Green Party leader Eamon Ryan says dairy farms ‘not the villains’ in climate change crisis

Green Party leader Eamon Ryan said farmers were "not the villians" in the climate crisis. Photo: Don Moloney.

THE President of the Irish Creamery and Milk Suppliers Association (ICMSA), Pat McCormack today (Friday November 17) accused the Government of “enjoying hindering and obstructing farmers” producing milk by supporting a cull of dairy cows to reduce carbon emissions, while the Taoiseach was simultaneously supporting an increase in air traffic into Dublin Airport.

“And when they (the Government) can’t be seen to be doing that themselves, they stand by cheerleading while others in their ‘pet’ NGOs do the dirty work for them,” Mr McCormack told Leo Varadkar at the ICMSA annual general meeting in Limerick.

“We’ve been told rising emissions are a global problem and the survival of the human race, not to mind our family farms, depends on lowering emissions – so imagine our surprise then to be told that we can expect air travel to surge by 12 oer cent next year.

“We also had the DAA complaining that the current Dublin Airport passenger ceiling of 32 million was hopelessly inadequate – that was too low and it was going to cost Ireland money – and we had better get that up to 40 million pronto.

“I’m no scientist, but surely increasing passenger numbers from 30-40million is going to involve more emissions; it’s going to mean massively increased emissions.”

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Mr McCormack also complained that dairy farmers faced increased hostility from environmental groups and that a government-funded High Court action taken by An Taisce – which aims to overturn the state programme that regulates the level of nitrates that can be used as fertiliser – was part of a growing “animosity” towards farmers.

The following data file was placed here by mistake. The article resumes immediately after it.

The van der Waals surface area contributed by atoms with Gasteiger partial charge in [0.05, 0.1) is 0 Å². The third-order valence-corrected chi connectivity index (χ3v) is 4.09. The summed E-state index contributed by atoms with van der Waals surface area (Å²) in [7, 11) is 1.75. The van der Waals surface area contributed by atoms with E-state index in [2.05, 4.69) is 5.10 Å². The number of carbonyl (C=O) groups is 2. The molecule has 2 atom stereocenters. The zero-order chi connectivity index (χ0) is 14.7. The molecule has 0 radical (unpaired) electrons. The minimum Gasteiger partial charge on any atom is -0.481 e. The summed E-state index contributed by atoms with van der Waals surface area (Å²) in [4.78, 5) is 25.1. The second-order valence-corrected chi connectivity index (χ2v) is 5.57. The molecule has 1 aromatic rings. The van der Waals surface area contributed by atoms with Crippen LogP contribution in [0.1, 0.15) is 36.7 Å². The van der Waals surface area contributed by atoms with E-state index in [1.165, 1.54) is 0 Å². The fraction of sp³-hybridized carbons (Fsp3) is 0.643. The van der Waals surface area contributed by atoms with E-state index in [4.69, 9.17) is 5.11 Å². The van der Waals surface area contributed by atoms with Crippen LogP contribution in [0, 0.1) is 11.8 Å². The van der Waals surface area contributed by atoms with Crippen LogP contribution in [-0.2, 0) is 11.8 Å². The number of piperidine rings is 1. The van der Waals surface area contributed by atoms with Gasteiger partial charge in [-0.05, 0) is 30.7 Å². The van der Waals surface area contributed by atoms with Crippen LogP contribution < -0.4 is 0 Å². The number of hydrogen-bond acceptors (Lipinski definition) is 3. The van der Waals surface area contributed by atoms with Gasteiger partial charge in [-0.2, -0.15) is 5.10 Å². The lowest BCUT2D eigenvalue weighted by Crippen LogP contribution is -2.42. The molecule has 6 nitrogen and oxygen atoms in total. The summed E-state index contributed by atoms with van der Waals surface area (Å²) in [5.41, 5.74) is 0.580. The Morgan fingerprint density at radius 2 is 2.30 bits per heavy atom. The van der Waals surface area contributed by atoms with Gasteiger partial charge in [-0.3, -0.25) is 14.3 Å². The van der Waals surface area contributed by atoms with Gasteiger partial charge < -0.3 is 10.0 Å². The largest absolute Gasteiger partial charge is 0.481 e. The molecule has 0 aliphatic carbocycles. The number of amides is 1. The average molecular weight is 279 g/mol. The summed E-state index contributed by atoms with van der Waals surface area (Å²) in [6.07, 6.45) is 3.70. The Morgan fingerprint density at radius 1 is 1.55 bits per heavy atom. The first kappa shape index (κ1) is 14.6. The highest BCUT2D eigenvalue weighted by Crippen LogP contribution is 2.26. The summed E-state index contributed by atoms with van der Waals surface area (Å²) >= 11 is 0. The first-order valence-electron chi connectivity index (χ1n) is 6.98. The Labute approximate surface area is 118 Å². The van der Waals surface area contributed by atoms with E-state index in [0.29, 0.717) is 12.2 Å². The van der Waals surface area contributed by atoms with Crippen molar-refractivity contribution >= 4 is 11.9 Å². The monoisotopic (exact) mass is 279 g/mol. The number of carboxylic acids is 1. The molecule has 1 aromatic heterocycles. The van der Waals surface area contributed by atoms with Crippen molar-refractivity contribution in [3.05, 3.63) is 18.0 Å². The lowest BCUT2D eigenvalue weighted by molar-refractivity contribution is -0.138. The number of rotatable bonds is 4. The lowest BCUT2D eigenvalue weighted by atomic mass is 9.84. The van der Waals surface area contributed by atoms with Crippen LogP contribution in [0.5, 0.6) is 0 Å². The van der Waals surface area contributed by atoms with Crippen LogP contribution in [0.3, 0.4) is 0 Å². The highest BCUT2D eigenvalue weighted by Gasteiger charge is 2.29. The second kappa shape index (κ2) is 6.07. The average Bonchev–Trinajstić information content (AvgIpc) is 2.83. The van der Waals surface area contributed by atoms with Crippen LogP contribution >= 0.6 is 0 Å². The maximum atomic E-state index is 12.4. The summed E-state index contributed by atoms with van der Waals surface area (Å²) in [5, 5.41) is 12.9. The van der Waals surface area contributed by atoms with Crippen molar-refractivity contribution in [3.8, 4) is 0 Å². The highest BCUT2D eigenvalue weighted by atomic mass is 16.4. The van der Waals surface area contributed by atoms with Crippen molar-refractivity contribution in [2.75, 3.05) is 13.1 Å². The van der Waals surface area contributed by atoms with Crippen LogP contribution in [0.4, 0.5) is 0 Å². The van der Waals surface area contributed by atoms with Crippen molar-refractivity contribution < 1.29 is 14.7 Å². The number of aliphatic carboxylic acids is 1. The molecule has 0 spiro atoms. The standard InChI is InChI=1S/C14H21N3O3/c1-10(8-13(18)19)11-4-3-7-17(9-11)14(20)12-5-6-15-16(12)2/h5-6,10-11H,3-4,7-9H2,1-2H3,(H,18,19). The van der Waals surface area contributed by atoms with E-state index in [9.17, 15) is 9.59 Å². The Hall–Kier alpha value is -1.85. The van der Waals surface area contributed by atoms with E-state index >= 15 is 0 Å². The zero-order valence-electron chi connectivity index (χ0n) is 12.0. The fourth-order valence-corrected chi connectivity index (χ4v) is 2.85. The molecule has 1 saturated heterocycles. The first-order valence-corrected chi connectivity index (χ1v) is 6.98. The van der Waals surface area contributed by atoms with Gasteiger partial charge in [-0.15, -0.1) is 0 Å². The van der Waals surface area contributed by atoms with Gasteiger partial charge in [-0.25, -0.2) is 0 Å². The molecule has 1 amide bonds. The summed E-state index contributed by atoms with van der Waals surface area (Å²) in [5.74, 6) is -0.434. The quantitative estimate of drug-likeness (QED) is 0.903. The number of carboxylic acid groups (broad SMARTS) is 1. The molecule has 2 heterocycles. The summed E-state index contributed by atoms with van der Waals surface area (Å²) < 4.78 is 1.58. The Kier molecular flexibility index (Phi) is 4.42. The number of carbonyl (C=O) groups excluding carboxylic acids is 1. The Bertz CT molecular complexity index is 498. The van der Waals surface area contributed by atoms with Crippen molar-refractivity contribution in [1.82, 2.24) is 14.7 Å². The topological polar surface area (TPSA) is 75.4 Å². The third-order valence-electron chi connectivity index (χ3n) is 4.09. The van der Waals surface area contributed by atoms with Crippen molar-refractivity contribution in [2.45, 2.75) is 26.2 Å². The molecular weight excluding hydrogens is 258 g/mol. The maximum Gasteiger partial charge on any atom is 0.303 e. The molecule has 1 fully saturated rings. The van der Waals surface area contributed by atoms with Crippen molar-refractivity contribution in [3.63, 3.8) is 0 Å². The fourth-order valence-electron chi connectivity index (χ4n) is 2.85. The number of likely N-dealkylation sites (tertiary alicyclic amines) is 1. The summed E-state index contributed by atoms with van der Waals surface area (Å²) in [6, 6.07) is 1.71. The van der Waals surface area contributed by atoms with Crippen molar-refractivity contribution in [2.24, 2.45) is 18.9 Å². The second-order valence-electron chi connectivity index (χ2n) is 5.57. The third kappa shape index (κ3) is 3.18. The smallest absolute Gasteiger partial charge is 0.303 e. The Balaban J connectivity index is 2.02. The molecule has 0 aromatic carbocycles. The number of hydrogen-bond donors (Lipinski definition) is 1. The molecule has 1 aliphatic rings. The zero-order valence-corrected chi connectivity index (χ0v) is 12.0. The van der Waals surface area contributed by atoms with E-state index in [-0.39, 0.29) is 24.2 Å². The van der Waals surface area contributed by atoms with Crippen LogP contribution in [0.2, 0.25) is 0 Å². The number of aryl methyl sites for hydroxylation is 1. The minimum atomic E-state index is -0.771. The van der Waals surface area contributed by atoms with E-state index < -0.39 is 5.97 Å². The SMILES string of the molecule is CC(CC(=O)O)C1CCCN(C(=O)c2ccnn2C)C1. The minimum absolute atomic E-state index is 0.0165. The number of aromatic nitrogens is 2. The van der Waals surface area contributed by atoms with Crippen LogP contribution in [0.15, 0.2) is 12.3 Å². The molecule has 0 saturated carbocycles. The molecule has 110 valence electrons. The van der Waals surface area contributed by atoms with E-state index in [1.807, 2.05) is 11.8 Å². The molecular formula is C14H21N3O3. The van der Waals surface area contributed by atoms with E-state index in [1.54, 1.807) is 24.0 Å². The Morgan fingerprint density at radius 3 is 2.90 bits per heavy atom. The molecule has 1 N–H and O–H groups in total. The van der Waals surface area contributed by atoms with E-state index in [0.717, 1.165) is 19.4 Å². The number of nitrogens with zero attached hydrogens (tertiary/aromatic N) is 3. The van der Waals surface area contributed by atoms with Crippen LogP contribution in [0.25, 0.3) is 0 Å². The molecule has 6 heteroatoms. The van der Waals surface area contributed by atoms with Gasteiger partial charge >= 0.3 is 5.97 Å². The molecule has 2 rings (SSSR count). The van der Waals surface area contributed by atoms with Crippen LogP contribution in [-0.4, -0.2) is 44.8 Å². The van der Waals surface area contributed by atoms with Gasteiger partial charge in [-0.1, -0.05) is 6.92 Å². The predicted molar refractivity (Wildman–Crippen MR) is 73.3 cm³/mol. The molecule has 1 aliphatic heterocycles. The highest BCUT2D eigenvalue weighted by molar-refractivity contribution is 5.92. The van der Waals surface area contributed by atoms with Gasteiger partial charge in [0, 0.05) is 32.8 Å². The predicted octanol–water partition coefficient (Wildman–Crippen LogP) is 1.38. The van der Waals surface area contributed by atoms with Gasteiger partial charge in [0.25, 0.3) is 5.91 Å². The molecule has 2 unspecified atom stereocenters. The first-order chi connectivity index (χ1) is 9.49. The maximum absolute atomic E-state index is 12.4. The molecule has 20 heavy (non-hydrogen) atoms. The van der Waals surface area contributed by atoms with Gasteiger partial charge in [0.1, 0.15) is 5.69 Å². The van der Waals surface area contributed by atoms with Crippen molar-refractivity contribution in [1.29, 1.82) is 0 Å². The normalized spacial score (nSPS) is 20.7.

Accusations that dairy farms were the main offenders in the climate change crisis was, he said, “hot air”.

The Taoiseach’s support for lifting a ceiling on passenger numbers at Dublin Airport was “flawed logic” and “jaw-dropping double-standards”, compared to emission targets placed on farms.

While the DAA was concerned that keeping a passenger ceiling at Dublin Airport would result in new routes being lost to other competing hubs and airports, Mr McCormack added that farmers were similarly concerned that “the moment we drop the volumes of milk that we produce in the most sustainable way on the planet, milk production will immediately switch to other locations that are not as sustainable”.

“So Ireland loses the money and the planet gets higher emissions”.

Mr McCormack said it appeared the Government was arguing that “emissions don’t matter for flights overseas for stag parties and hen nights, but do matter for food production in Tipp or Cavan or anywhere in Ireland”.

The Government had also peddled a mantra that “cows are bad – but stags and hen parties were no problem”, Mr McCormack said.

In response, the Taoiseach said he wanted “farmers to be part of the solution” and that while the current 25 per cent reduction in emissions target was “significant” on the agriculture sector, farmers “can rise to the challenge”.

“The alternative is to be left behind,” he said.

The Taoiseach said the aviation industry was responsible for two per cent of all of Ireland’s carbon emission, which was “not huge”.

The aviation industry is researching ways of producing “synthetic fuels” to replace exiting solid fuels, said the Taoiseach.

Minister for Agriculture Charlie McConalogue, who also addressed the meeting, said he believed it was “possible” farmers could “increase milk production and bring down emissions”.

Green Party leader and Minister for Transport, Eamon Ryan, told the meeting that farmers were “not the enemy” and should not be targeted by environmental groups.

One farmer from the floor said they were “not the villains in the climate change crisis” to which Minister Ryan nodded in agreement and said he had never accused farmers of being the bad guys.

“If I or anyone else did, then I apologise,” said the minister.

“The only way we can do this is by consensus, and only if we listen to one another and work together. There should be no pointing or wagging of fingers at any one sector.”

However, Minster Ryan warned: “Climate change is real and it is unfolding in a way that is truly terrifying, and we have to respond.”